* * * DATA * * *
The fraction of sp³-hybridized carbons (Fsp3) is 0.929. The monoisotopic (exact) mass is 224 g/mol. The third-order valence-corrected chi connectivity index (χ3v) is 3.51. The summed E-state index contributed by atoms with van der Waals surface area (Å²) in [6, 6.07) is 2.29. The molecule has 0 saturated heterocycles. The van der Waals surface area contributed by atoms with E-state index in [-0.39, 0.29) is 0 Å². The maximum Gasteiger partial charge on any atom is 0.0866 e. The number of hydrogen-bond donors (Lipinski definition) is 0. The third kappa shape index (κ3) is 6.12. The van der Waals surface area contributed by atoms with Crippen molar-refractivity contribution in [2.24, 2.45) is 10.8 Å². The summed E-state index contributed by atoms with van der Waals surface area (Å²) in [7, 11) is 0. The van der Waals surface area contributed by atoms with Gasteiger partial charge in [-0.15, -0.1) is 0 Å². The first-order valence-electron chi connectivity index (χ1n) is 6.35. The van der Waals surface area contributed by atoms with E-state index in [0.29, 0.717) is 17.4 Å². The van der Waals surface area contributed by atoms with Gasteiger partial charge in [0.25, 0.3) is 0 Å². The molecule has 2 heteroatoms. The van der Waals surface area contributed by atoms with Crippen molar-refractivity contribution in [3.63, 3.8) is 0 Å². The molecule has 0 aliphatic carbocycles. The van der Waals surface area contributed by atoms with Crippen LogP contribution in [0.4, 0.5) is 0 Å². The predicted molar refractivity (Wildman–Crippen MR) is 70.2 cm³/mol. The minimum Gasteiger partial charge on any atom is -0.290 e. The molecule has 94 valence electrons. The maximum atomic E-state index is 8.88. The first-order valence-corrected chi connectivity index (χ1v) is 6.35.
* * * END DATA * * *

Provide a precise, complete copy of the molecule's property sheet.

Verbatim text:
The fraction of sp³-hybridized carbons (Fsp3) is 0.929. The monoisotopic (exact) mass is 224 g/mol. The third-order valence-corrected chi connectivity index (χ3v) is 3.51. The summed E-state index contributed by atoms with van der Waals surface area (Å²) in [6, 6.07) is 2.29. The molecule has 0 saturated heterocycles. The van der Waals surface area contributed by atoms with E-state index in [-0.39, 0.29) is 0 Å². The maximum Gasteiger partial charge on any atom is 0.0866 e. The number of hydrogen-bond donors (Lipinski definition) is 0. The third kappa shape index (κ3) is 6.12. The van der Waals surface area contributed by atoms with Crippen molar-refractivity contribution in [2.24, 2.45) is 10.8 Å². The summed E-state index contributed by atoms with van der Waals surface area (Å²) in [7, 11) is 0. The van der Waals surface area contributed by atoms with Gasteiger partial charge in [-0.15, -0.1) is 0 Å². The first-order valence-electron chi connectivity index (χ1n) is 6.35. The van der Waals surface area contributed by atoms with E-state index in [0.29, 0.717) is 17.4 Å². The van der Waals surface area contributed by atoms with Gasteiger partial charge in [0.25, 0.3) is 0 Å². The molecule has 2 heteroatoms. The van der Waals surface area contributed by atoms with Crippen molar-refractivity contribution in [3.63, 3.8) is 0 Å². The molecule has 0 aliphatic carbocycles. The van der Waals surface area contributed by atoms with Crippen LogP contribution in [0.4, 0.5) is 0 Å². The predicted molar refractivity (Wildman–Crippen MR) is 70.2 cm³/mol. The minimum Gasteiger partial charge on any atom is -0.290 e. The molecule has 94 valence electrons. The maximum atomic E-state index is 8.88. The first-order valence-corrected chi connectivity index (χ1v) is 6.35.